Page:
I was on fire after hitting 176, and I assumed losing another nine pounds to reach 167 – one hundred pounds below my heaviest recorded weight – would be a breeze. I thought it would take me a few months, but my body plateaued. I was doing everything right, but the scale wouldn’t budge. I now know bodies do that sometimes, but boy did I see it as a personal failure. I dipped back into bad habits every now and then to soothe my disappointment—but I damn sure didn’t give up.

I shifted my focus to try something different, and began working out with my friend and personal trainer, Ken Williams. We focused on building strength and muscle. I worked my way up to bicep curls and chest presses with thirty-five-pound weights. Building muscle didn’t help the number on the scale decrease any faster, but my confidence and health were soaring to new heights. I felt strong. I was strong. And I was burning fat, too, even if the scale didn’t reflect the progress. I reflected on the beginning of this journey, when the only numbers I cared about were on a blood pressure monitor. I reset my gaze on building a better me, regardless of what the scale read. As the saying goes, a watched pot never boils.

I used my period of refocus to help others take action for their health by volunteering with the Hampton Roads branch of the American Heart Association. They invited me to speak to groups all over our region to share my journey and my dad’s cautionary tale. Many people, especially parents and grandparents, said they were inspired to make better decisions.

Little did I know that Teri, my new friend and marketing director of the local American Heart Association at the time, was so touched by my story that she submitted it to Woman’s Day. Their writers were looking for women who started their weight loss journeys by walking. Teri thought I would be a perfect fit, and she sent them my information. I had no idea until a writer from the magazine reached out. My dream was about to come true.

“Your testimony is a seed for someone else’s miracle.”- Stephanie Ike

The writer interviewed me over the phone. I was excited and nervous. I really wanted to get this right, because I knew my story had the power to save someone’s life. I was transparent about my journey—the ups, downs, and difficult decisions to press forward. We really focused on why I chose walking to start my journey and how such a simple beginning helped me improve my blood pressure and lose so much weight. It bothered me a little that I couldn’t wave the “I lost one hundred pounds” flag during that interview, but I refused to let it dampen my spirit. If a national publication thought I was inspiring enough at ninety-seven pounds lost, then I’d done a pretty good job.

A few days after the interview, another mind-blowing message from Woman’s Day. They were flying me and two other women with similar success stories to Los Angeles for a photo shoot! I got the email while I was on the anchor desk, and I nearly blurted out some expletives in excitement. A photo shoot? In Los Angeles? For a national magazine? Holy shish kebab! Mama, we made it!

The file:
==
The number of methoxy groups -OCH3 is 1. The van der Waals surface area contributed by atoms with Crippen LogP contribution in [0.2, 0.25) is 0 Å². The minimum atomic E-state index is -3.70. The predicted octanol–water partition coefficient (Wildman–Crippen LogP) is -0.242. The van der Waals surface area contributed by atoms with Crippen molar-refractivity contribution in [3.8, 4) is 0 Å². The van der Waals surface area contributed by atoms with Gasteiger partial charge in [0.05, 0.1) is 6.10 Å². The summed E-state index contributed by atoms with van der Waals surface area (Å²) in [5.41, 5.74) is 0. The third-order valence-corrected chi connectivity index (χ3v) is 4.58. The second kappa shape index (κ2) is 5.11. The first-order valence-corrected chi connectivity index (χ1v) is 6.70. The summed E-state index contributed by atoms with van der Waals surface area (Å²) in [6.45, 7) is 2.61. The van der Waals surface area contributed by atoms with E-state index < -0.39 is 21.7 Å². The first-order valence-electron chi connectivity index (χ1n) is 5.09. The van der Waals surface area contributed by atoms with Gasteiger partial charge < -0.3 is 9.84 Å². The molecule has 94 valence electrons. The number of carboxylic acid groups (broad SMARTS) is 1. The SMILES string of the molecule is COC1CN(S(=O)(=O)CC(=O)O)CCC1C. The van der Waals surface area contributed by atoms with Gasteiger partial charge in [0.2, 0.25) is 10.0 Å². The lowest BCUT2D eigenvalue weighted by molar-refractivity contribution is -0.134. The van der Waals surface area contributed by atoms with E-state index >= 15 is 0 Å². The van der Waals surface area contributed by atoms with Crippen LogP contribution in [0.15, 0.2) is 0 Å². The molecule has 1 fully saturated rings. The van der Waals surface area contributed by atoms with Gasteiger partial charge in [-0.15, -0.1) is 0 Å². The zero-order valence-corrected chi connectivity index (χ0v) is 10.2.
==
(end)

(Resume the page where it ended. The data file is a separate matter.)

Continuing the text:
I kept pinching myself on the flight to Los Angeles. God, was this really happening? Is my dream coming true? Is this real? Yes, it was, all because I decided not to live in the shadows of that high blood pressure diagnosis nearly four years earlier.

Following the flight, I was whisked away to a fancy hotel, the kind you see in the movies when someone has arrived. Think Julia Roberts in Pretty Woman minus Richard Gere and her character’s job.

I barely slept that night. I popped out of bed early the next morning before the photo shoot to get in a workout. I walked to the rooftop patio of the hotel as the sun came up to spend some time with God. My dad’s spirit was with me, too.

A team of photographers, makeup artists, and stylists greeted the three of us as we walked in. It was like the scene of movie when the underdog finally gets the makeover—surreal!

Each of us took turns taking pictures separately. Kirsten Helle moved with so much confidence in front of the camera. Her journey had been featured in several other magazines, so this wasn’t her first rodeo. I watched how effortlessly she flashed her smile and threw poses at the camera.

When it was my turn, I started with a big smile and my hands on the hips. It was my go-to pose, but the photographer needed more.

“Let me see that smile! Think about everything you’ve been through to get here!”

I had been through so much to get to this moment. The binge-eating episode in my apartment in college. Eating family-sized meals alone in my car. The anxiety attack on live television I thought would end my career. But here I was, standing tall, healthy, and happy. I took a deep breath—inhaling gratitude, exhaling anxiety—and put on a show. I was moving and grooving to the music, striking pose after pose. I let myself have fun. This was a celebration! I was on a supernatural high. It’s one thing to believe you can accomplish your wildest dreams, but actually seeing it happen is indescribable. By the end of the photo shoot, the writers told us the issue featuring our journeys would hit newsstands in a few months.

A few weeks after we left Los Angeles, I rolled out of bed at 3 a.m. to get ready for work. I ran through my usual routine—said my prayers, wiped my eyes, and stumbled onto the scale.

The numbers “1-6-7” flickered.

I got off. Got back on.


I believed I was in the best shape of my life when I hit that one-hundred-pounds lost milestone. My trainer at the time, Ken Williams, took this photo during our workout on my thirty-first birthday on December 24, 2015.

I couldn’t believe it. Those three numbers meant I was down one hundred pounds from my highest recorded weight. One. Hundred. Pounds. Tears of joy streamed down my face. I ran into the bedroom to wake Sean, my fiancé at that point in our relationship. I wanted to make sure I wasn’t dreaming. The pride in his eyes confirmed it was real. I lost one hundred pounds!

It took me nearly four years after my high blood pressure diagnosis to get to that 167 milestone. It was a goal that lived only in my dreams—until that moment. I emailed the writers at Woman’s Day to share the big news. I didn’t know if would make it in their story, but I knew they’d be happy for me.

Three months later, in January of 2016, I got a call from Kirsten. She lived in Seattle where some of the issues made it on the stands early.

“Jessica, we’re on the cover!”

I screamed! “The cover?!”

When we did the photo shoot and the interviews, they only told us that we’d be featured in the magazine, but they put us on the cover! There it was, for the entire world to see, “We walked off 100+ pounds!”